His aging is probably more telling that he’s under a lot of stress….doesn’t bother me at all!

      • des on 09/15/2009 at 12:13 PM

        amen sister. i think they’ve all aged for the same reason.

        • NYer on 09/15/2009 at 12:31 PM

          Well, the other two in my opinion look pretty much the same, and Dyl possibly a little better- since all we had prior to the above pic was his mugshot.
          While I don’t doubt this investigation is stressful for the defendants, I have the feeling that JP might not be working, thus relieving some stress. Or I could wrong- perhaps he’s working as a contract atty./doc review in some chop-shop firm?

          • Robert on 01/22/2010 at 5:37 PM

            NYER
            I must admit that I am a little surprised to see how much the defendants have been affected by the aging process.
            I would have thought that drugs for Joe, electrodes for Dylan and milk for Victor would have kept them all looking as young as anyone would after having just murdered a friend, taking a shower and wearing freshly laundered, white underwear. If looks could kill!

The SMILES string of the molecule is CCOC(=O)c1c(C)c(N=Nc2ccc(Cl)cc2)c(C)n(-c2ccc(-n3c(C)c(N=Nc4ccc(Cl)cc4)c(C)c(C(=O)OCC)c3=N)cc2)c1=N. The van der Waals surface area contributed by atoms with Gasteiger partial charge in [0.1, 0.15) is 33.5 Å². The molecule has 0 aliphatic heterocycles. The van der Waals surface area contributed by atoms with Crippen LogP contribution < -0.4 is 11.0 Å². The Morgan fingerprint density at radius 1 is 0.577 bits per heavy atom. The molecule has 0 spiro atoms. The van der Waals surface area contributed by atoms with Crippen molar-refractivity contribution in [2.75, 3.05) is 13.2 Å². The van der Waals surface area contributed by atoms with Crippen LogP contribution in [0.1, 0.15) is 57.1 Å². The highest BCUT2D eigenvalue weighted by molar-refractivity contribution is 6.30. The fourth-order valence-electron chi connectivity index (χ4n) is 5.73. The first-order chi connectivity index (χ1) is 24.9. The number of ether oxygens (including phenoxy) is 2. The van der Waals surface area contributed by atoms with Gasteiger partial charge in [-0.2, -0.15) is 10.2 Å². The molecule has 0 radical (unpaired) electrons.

17. perplexed on 10/21/2009 at 3:17 PM

    What is with the f@#hag in the red dress carrying a razor scooter? Ironic symbols while wearing a jacket too short for your dress? What ever happened to class, nice manners, good breeding…

    • Clio on 10/22/2009 at 11:49 AM

      Alas, the age of big hats and white gloves is gone forever: Emily Post, call your office!

    • Robert on 01/22/2010 at 5:38 PM

      PERPLEXED “Class, nice manners, good breeding”? Sounds like the Swann Street singers.

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Purpose of this Site

On August 2nd, 2006, Washington attorney Robert E. Wone was murdered at 1509 Swann Street. Over two years passed before any criminal charges were filed - and then only conspiracy, obstruction of justice and crime scene tampering charges were brought against the Swann Street housemates, all present in the home on the night of the murder: Joe Price, Dylan Ward and Victor Zaborsky.

On May 17, 2010, a DC Superior Court trial got underway and all three defendants were all acquitted in that bench trial on those pending charges.

Nearly four years later, very little seems clear about what happened that night and who murdered Robert Wone. A cloud of suspicion remains over the Swann Street defendants who have denied any involvement in the murder of their friend or in the alleged cover up.

Judge Lynn Leibovitz found a moral certainty in their collective guilt, but not evidentiary certainty. Civil proceedings in a wrongful death suit filed by Robert's family is the next chapter in this tragic story.

We continue to work together seeking answers to the mystery of Robert Wone's murder and in finding justice for his memory and legacy.